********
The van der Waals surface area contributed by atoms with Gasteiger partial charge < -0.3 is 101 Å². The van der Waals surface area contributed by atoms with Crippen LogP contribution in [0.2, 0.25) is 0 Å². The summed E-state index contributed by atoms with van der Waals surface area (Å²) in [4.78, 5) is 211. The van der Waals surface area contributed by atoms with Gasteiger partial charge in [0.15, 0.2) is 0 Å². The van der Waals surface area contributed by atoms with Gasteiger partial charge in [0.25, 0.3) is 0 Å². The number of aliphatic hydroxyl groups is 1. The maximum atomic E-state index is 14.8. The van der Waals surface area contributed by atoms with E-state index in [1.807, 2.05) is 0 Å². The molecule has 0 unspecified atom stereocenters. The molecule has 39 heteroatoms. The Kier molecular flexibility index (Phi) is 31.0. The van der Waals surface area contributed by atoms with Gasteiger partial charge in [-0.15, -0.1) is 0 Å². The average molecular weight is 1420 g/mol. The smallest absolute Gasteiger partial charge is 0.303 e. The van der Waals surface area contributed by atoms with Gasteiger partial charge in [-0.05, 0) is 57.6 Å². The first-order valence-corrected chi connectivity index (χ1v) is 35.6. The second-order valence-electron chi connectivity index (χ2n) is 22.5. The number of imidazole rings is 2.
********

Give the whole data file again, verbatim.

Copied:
The van der Waals surface area contributed by atoms with Gasteiger partial charge < -0.3 is 101 Å². The van der Waals surface area contributed by atoms with Crippen LogP contribution in [0.2, 0.25) is 0 Å². The summed E-state index contributed by atoms with van der Waals surface area (Å²) in [4.78, 5) is 211. The van der Waals surface area contributed by atoms with Gasteiger partial charge in [0.15, 0.2) is 0 Å². The van der Waals surface area contributed by atoms with Gasteiger partial charge in [0.25, 0.3) is 0 Å². The number of aliphatic hydroxyl groups is 1. The maximum atomic E-state index is 14.8. The van der Waals surface area contributed by atoms with E-state index in [1.807, 2.05) is 0 Å². The molecule has 0 unspecified atom stereocenters. The molecule has 39 heteroatoms. The Kier molecular flexibility index (Phi) is 31.0. The van der Waals surface area contributed by atoms with Gasteiger partial charge in [-0.15, -0.1) is 0 Å². The average molecular weight is 1420 g/mol. The smallest absolute Gasteiger partial charge is 0.303 e. The van der Waals surface area contributed by atoms with Gasteiger partial charge in [-0.05, 0) is 57.6 Å². The first-order valence-corrected chi connectivity index (χ1v) is 35.6. The second-order valence-electron chi connectivity index (χ2n) is 22.5. The number of imidazole rings is 2.